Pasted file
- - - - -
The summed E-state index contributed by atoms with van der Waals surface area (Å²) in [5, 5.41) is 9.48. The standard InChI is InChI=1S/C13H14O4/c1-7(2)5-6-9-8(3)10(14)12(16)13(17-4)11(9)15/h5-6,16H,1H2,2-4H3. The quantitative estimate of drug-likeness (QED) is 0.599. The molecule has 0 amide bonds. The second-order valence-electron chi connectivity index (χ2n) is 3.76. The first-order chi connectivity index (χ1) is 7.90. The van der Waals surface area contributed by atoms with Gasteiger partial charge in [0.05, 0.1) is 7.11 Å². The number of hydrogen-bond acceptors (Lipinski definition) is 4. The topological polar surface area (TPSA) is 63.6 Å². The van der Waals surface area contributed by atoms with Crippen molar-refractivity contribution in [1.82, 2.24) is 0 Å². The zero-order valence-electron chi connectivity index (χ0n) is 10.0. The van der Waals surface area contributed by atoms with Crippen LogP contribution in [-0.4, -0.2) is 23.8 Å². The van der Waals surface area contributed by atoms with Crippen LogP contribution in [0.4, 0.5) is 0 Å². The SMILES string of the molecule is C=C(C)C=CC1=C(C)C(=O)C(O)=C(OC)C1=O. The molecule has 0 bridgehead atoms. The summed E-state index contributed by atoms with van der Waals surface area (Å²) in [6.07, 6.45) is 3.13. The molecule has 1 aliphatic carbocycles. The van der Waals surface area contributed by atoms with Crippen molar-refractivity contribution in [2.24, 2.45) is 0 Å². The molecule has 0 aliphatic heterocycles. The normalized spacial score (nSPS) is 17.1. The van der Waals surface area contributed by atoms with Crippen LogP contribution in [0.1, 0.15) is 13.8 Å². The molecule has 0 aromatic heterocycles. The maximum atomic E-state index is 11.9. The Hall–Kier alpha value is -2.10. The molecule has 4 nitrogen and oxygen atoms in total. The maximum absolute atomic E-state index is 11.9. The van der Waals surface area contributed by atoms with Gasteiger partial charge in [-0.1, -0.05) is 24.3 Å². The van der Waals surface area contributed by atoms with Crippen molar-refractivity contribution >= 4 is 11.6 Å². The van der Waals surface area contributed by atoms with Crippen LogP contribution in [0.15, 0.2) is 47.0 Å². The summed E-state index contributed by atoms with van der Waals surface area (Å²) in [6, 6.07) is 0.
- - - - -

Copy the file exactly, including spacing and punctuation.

The summed E-state index contributed by atoms with van der Waals surface area (Å²) in [5, 5.41) is 9.48. The standard InChI is InChI=1S/C13H14O4/c1-7(2)5-6-9-8(3)10(14)12(16)13(17-4)11(9)15/h5-6,16H,1H2,2-4H3. The quantitative estimate of drug-likeness (QED) is 0.599. The molecule has 0 amide bonds. The second-order valence-electron chi connectivity index (χ2n) is 3.76. The first-order chi connectivity index (χ1) is 7.90. The van der Waals surface area contributed by atoms with Gasteiger partial charge in [0.05, 0.1) is 7.11 Å². The number of hydrogen-bond acceptors (Lipinski definition) is 4. The topological polar surface area (TPSA) is 63.6 Å². The van der Waals surface area contributed by atoms with Crippen molar-refractivity contribution in [1.82, 2.24) is 0 Å². The zero-order valence-electron chi connectivity index (χ0n) is 10.0. The van der Waals surface area contributed by atoms with Crippen LogP contribution in [-0.4, -0.2) is 23.8 Å². The van der Waals surface area contributed by atoms with Crippen LogP contribution in [0.4, 0.5) is 0 Å². The SMILES string of the molecule is C=C(C)C=CC1=C(C)C(=O)C(O)=C(OC)C1=O. The molecule has 0 bridgehead atoms. The summed E-state index contributed by atoms with van der Waals surface area (Å²) in [6.07, 6.45) is 3.13. The molecule has 1 aliphatic carbocycles. The van der Waals surface area contributed by atoms with Crippen molar-refractivity contribution in [2.24, 2.45) is 0 Å². The molecule has 0 aliphatic heterocycles. The normalized spacial score (nSPS) is 17.1. The van der Waals surface area contributed by atoms with Crippen LogP contribution in [0.1, 0.15) is 13.8 Å². The molecule has 0 aromatic heterocycles. The maximum atomic E-state index is 11.9. The Hall–Kier alpha value is -2.10. The molecule has 4 nitrogen and oxygen atoms in total. The maximum absolute atomic E-state index is 11.9. The van der Waals surface area contributed by atoms with Gasteiger partial charge in [-0.1, -0.05) is 24.3 Å². The van der Waals surface area contributed by atoms with Crippen molar-refractivity contribution >= 4 is 11.6 Å². The van der Waals surface area contributed by atoms with Crippen LogP contribution in [0.15, 0.2) is 47.0 Å². The summed E-state index contributed by atoms with van der Waals surface area (Å²) in [6, 6.07) is 0.